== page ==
Donut County | Kate Lister Campbell | Granta

Donut County

Kate Lister Campbell

The woman seated opposite Marta in the waiting room is laughing as she reads the folder of material for new patients. ‘Oh my God,’ the woman keeps saying, followed by a giggle. ‘Wow.’

She’s younger than Marta by several years, and wears a black romper and jacket, red heels and a drop of diamond on a silver chain. Her expression is amused, but Marta knows she is afraid. She remembers a year and a half ago, shuffling through the pages with her own husband, laughing at the absurd lengths to which some people were willing to go for a baby, the injections and procedures, the outrageous cost.

The woman’s husband wears a suit without a tie and rolls the ankle of his crossed right leg as he stares at his phone. He says, ‘Hey, I just got a text from Le Coucou. They have a table at seven that opened up.’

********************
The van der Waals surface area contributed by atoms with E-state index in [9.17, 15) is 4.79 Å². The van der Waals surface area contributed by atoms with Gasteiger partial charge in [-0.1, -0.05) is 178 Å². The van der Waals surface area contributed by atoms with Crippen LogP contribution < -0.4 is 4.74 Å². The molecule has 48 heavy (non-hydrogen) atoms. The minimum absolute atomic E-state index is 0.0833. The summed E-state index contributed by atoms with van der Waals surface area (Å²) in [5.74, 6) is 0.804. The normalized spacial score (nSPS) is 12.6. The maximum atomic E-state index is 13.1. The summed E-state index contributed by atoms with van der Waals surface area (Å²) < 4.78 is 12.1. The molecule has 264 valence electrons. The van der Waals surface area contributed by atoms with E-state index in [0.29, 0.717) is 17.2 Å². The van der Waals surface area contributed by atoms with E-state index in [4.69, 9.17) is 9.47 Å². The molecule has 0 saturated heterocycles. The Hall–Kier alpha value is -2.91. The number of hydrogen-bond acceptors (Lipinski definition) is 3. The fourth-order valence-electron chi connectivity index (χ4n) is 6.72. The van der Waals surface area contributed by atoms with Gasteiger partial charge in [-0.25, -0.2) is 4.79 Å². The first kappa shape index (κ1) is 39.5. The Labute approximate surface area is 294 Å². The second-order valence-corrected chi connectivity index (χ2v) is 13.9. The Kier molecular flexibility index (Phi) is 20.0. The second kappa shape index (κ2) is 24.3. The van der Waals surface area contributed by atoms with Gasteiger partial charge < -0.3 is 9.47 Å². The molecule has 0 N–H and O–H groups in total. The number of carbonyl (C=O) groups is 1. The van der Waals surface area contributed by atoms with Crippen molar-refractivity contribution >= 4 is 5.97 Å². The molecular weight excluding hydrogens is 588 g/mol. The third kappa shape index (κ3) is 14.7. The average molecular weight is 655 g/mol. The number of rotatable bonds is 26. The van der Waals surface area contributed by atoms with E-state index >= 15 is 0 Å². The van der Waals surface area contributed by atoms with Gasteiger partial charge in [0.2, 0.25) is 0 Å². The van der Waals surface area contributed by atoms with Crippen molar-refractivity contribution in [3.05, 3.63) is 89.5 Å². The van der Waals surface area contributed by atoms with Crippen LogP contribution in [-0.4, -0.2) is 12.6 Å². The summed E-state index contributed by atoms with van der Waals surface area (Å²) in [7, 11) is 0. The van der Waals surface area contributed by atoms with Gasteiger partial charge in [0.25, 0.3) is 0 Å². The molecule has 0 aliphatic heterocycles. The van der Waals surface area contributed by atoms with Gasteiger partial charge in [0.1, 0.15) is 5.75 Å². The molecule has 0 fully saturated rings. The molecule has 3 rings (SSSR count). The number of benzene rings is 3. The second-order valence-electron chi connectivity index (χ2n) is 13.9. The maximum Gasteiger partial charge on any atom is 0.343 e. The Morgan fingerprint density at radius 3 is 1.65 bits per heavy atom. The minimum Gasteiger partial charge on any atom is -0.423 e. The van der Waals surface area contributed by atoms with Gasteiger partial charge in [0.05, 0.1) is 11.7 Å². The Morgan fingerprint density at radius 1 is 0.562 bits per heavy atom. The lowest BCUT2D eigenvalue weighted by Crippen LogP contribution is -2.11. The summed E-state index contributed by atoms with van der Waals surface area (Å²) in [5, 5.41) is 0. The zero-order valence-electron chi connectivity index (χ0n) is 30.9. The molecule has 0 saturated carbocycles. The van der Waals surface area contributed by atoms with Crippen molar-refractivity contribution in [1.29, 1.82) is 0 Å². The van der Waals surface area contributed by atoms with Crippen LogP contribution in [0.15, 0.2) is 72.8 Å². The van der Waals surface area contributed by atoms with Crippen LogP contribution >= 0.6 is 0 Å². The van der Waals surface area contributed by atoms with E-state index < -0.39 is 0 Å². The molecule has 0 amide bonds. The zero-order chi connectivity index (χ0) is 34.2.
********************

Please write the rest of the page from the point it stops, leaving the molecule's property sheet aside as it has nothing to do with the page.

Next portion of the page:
The woman’s eyes light up with ineffable joy. ‘Awesome.’ She checks the time on her phone and sighs.

The other people in the waiting room stare at the couple while pretending not to stare. Marta exchanges a glance with a blonde woman she recognizes from her dozens – hundreds? – of previous visits. She always remembers this blonde woman because her husband is ancient, a professor type with a soft-sided leather briefcase and old man pants that ride too high. She’s only seen them together a couple of times, but always wanted to know the circumstances of their relationship. The blonde woman suspects Marta’s curiosity and glares at her most days, but the look they share now is a knowing one. These people have no idea what they’re in for.

‘Madison and Carter?’ the medical assistant calls. The couple practically skip over to the blood-drawing chairs. Marta’s name is called, too, the assistant waving a limp arm at the second examination room.


The ultrasound probe is a squarish, skinny dildo. Medical supply companies could learn a few things from sex toy companies, Marta thinks.

‘Okay, cold, cold,’ the doctor says as she inserts the jelly-covered probe into Marta’s vagina. Well, not into her vagina at first. Actually, the doctor is pushing into the cleft of her upper vulva, right down on the clitoris, eyes on the screen while she pokes without looking for the vaginal opening. Every time this happens, Marta is embarrassed.

‘No, down, down, down,’ Marta says, as if the doctor is an inexperienced lover.

‘Oops,’ she says, but her expression doesn’t change.